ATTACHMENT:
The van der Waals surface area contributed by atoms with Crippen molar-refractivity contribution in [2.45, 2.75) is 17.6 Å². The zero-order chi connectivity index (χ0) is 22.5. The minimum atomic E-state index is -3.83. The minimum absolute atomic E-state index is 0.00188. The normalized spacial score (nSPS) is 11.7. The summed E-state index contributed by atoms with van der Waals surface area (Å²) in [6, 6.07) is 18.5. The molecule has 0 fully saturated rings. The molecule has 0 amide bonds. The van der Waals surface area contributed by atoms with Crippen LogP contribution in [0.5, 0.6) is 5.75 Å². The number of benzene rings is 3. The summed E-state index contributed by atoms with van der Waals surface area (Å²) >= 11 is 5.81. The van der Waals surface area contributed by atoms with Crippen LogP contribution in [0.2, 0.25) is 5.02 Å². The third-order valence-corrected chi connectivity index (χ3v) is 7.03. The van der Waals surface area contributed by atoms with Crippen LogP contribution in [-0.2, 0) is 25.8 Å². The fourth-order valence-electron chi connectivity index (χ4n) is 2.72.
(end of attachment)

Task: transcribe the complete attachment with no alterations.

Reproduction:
The van der Waals surface area contributed by atoms with Crippen molar-refractivity contribution in [2.45, 2.75) is 17.6 Å². The zero-order chi connectivity index (χ0) is 22.5. The minimum atomic E-state index is -3.83. The minimum absolute atomic E-state index is 0.00188. The normalized spacial score (nSPS) is 11.7. The summed E-state index contributed by atoms with van der Waals surface area (Å²) in [6, 6.07) is 18.5. The molecule has 0 fully saturated rings. The molecule has 0 amide bonds. The van der Waals surface area contributed by atoms with Crippen LogP contribution in [0.5, 0.6) is 5.75 Å². The number of benzene rings is 3. The summed E-state index contributed by atoms with van der Waals surface area (Å²) >= 11 is 5.81. The van der Waals surface area contributed by atoms with Crippen LogP contribution in [0.2, 0.25) is 5.02 Å². The third-order valence-corrected chi connectivity index (χ3v) is 7.03. The van der Waals surface area contributed by atoms with Crippen LogP contribution in [-0.2, 0) is 25.8 Å². The fourth-order valence-electron chi connectivity index (χ4n) is 2.72.